also sprach Chanoch (Ken) Bloom <> [2009.02.12.1727 +0100]:
> 1. Some subdirectories have a quite long revision history. If, in the
> future, I find myself checking out onto a low-bandwith computer, or
> space-limited computer, or I just don't want the whole revision history
> for some reason, I can use "git clone --depth" to get a history horizon
> on the git repository.

If you use --depth, you get an "inferior" repository, which won't
allow you to use the Git feature set. So I'd say: no.

On the other hand, if you use git-repack on the server, it probably
squashes all of your history to the smallest possible size, so you
probably won't take much of a hit.

> The docs say that if I do this, then I can't push from (or pull
> from) the shallow repository. However my tests indicate otherwise.
> What's the real restriction? Do I just have to make sure both
> branches involved in the push operation have history that goes
> back to the point where they diverge, or is something else going
> on here?

It's something like that, yes, purely technical. This is to say that
git does not prohibit you to do anything just because you made
a shallow clone. If you can stay on top of things, then do it. You
can always later get a full repo, after all.

But if you want the gory details, I suggest you better ask the Git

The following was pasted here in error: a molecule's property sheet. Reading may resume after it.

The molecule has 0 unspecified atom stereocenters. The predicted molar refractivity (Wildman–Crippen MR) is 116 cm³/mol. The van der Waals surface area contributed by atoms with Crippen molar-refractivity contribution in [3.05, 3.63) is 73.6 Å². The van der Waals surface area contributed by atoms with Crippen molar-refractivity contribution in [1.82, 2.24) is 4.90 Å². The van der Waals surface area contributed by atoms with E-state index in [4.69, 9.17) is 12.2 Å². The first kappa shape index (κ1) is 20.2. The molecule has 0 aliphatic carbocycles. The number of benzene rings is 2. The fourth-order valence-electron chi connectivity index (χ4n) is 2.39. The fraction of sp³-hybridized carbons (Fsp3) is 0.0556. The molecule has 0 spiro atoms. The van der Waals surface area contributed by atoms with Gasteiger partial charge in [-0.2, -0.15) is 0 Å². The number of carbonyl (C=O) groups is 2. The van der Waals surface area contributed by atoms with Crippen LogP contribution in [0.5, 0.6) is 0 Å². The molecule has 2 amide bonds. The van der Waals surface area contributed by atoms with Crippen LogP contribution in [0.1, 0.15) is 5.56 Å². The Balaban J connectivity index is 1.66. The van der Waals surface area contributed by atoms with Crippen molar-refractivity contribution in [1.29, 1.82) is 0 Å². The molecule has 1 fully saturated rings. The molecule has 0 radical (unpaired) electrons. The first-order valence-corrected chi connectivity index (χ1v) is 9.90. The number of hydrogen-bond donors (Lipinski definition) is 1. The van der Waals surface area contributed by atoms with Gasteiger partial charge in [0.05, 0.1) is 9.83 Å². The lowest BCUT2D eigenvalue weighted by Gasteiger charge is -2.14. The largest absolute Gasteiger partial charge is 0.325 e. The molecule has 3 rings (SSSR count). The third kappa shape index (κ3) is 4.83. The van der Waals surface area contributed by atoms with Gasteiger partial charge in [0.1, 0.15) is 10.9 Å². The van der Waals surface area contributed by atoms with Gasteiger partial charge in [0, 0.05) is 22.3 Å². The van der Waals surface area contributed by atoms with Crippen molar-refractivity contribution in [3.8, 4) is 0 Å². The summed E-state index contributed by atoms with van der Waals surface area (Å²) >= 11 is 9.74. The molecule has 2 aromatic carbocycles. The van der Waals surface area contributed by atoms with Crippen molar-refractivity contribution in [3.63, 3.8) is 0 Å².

mailing list.

> 2. A couple of my subdirectory repositories have subdirectories
> that should themselves be omitted (or split off into directories
> of their own). Is there some way to filter out these
> subdirectories when doing the conversion or to filter them out
> immediately afterward?

With Git, you version full trees. If you want to discard a subtree,
commit its removal, which will become part of the history. If you
can't live with that, use git-filter-branch to rewrite the entire
history. Since you cannot rewrite history, it seems like you should
not, even though Git gives you the tools. Who knows, maybe later you
find you do need a subdirectory back...

martin | |
"never try to explain computers to a layman.
 it's easier to explain sex to a virgin."
                                                    -- robert heinlein

(note, however, that virgins tend to know a lot about computers.)

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